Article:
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Novotny

The Novotny is a device found in chess problems. A white piece is sacrificed on a square where it could be taken by two different black pieces - whichever black piece makes the capture, it interferes with the other. It is essentially a Grimshaw brought about by a white sacrifice on the critical square.

This pattern could conceivably arise as part of a combination in an actual game, but it is extremely rare, and would probably not be called a "Novotny" if it happened--use of the term Novotny is essentially limited to the context of chess problems.

The device can be understood by reference to the problem to the right, a mate in 2 (white moves first, and must checkmate black in two moves against any defence). The key (first move of the solution; see chess problem terminology) is 1.Nb2 (see algebraic notation). This interferes with black's rook and bishop, and whichever of those pieces takes the knight, it will interfere with the other--this is the Novotny idea at its most basic. So, if black plays 1...Bxb2, this interferes with his rook and allows 2.Qf2#, while if he plays 1...Rxb2, it is the bishop that is interfered with, allowing 2.Qd4#.

Problemists would generally agree that a single Novotny with no other play, as in this example, makes for a relatively uninteresting problem. Usually, Novotnys are combined in problems with other ideas, or several Novotnys are shown in a single problem.

The problem to the right is very well known. It contains no less than six separate Novotnys. It is by R. C. O. Matthews[?], was published in the British Chess Magazine in 1957 and won the Brian Harley[?] Award. It is a mate in 3.

The key is 1.b4, threatening 2.Bxb1 and 3.Ra3#. Black has six thematic defences, each of which is followed by a white Novotny on move two:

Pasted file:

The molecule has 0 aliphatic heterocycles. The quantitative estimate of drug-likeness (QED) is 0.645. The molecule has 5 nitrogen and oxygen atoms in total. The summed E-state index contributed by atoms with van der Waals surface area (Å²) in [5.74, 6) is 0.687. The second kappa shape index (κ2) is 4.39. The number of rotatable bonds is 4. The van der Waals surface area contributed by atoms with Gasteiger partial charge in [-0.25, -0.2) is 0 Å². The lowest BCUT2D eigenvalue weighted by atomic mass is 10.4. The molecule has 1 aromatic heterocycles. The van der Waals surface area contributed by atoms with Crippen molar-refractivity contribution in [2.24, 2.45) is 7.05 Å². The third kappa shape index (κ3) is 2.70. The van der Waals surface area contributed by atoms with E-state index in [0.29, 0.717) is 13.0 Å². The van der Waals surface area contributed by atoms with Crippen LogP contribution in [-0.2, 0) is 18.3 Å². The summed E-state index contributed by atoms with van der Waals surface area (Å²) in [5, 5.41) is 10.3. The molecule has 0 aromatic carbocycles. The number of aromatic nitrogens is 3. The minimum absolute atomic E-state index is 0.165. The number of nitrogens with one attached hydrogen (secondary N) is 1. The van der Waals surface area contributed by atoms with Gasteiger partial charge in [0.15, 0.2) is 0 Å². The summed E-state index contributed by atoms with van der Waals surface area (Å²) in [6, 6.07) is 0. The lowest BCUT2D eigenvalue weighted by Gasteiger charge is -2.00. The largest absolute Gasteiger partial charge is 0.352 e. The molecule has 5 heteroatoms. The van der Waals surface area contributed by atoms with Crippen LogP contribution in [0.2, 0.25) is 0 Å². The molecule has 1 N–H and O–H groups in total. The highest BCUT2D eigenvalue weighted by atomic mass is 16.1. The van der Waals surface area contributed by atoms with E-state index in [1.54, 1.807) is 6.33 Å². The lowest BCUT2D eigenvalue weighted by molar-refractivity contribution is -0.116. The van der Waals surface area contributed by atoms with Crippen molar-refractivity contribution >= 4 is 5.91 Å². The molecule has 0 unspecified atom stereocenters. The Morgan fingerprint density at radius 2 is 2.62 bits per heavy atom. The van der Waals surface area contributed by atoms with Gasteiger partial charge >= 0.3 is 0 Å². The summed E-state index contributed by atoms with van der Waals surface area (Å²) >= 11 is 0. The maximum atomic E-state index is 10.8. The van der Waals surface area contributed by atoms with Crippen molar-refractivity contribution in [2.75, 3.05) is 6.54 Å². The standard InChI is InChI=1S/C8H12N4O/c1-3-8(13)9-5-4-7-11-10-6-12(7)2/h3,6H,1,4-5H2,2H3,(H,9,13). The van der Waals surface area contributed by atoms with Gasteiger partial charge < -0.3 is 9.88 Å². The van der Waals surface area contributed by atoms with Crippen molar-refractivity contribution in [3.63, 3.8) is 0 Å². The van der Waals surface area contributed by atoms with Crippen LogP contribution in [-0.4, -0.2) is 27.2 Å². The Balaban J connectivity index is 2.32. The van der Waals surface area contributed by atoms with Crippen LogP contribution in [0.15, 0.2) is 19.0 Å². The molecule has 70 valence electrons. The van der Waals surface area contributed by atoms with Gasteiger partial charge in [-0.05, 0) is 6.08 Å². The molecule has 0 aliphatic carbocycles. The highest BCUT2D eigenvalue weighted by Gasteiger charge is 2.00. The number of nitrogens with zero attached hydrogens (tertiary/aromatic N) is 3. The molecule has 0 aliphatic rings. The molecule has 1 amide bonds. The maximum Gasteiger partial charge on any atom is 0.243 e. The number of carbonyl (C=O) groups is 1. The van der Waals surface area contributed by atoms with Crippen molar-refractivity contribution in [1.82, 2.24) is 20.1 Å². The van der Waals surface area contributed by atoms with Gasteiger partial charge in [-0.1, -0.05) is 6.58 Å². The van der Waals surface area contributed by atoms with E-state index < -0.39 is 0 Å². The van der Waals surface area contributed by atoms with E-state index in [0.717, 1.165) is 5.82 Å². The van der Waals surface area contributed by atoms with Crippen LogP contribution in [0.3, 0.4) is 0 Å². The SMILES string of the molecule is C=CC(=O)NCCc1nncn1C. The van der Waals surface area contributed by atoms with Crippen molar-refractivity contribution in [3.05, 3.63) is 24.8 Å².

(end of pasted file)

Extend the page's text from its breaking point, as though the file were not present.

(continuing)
• 1...Bb6 threatens 2...Ba5, interfering with the path of the white rook to a3. White counters with a Novotny interence: 2.Rd5. This interferes with the black rook on h5 and the bishop on a8, and so threatens 3.Nb5# and 3.Ne4#. Black can prevent one by capturing on d5, but not both, because the capturing piece interferes with the other (so 2...Rxd5 3.Ne4#; or 2...Bxd5 3.Nb5#).
  • 1...Rbxb5 threatens 2...Ra5 stopping the threat. White can now play 2.Qd5 with the same interferences and threats as follow 1...Bb6.
  • 1...Bc5 defends a3, stopping white's threat. White counters with 2.Rb7, interfering with the bishop on a8 and the rook on b8 and leading to the same threats and comparable continuations as follow 1...Bb6 (additionally, 2...Bxd6 allows 3.Bxd4#).
  • 1...Bb7 threatens to capture the white rook which would give mate. White can now play 2.Rc5 interfering with the bishop on a7 and the rook on h5, and so threatening 3.Nb5# and 3.Bxd4#. As before, a caputre on c5 stops one of the threats, but not both.
  • 1...Bd5 threatens 2...Bc4, after which black could meet white's threatened 3.Ra3 with 3...Bb3. White instead plays 2.Rbb6 with the same threats and variations as follow 1...Bb7.
  • 1...Rhxb5 threatens 2...Ra5, stopping the threat. White instead plays 2.Rb6 with the same threats and variations as follow 1...Bb7.

Four of white's Novotnys in these variations are executed by the rook on b5--only the rook will do in those variations, because the square it comes from, b5, must be vacated for the white knight to deliver mate. In the other two lines, that rook is captured, meaning it cannot execute the Novotny, but also meaning the square vacation is no longer necessary (the white knight can simply capture the black piece on b5). Therefore another piece can make the Novotny interference in those lines. (There is one other non-thematic defence in the problem: 1...Nd2, threatening a nuisance check on c3. This allows 2.Ra3+ Nb3 3.Rb3#.)

Many problems include a Novotny as part of some larger scheme. The problem to the right, by Milan Vukcevich, published in Schach-Echo in 1976, includes a Novotny as just one part of a more complex problem. It is a mate in 2. The key is 1.Qd6, which is a Novotny interferes with the black rook and bishop on b8, so threatening 2.Ne5# and 2.Nxd2#. After the capture of the queen by the rook or bishop, the other black piece is still interfered with by the capturing unit; so 1...Rxd6 rules out 2.Nxd2 but still allows 2.Ne5#, while 1...Bxd6 rules out 2.Nxd2 but allows 2.Ne5#. Just as these Novotny lines work as a pair, so the other black defences work in pairs:

1...Rxa7 (removes white guard of e3) 2.Qd3#
1...Bxa7 (removes white guard of e3) 2.Qf4#
1...e5 (pins the knight that gives the mate in the Novotny lines) 2.Qf6# (not otherwise playable because of 2...Bf4)
1...Bd5 (pins the knight) 2.Qxa3# (not otherwise possible because of 2...Rd3)



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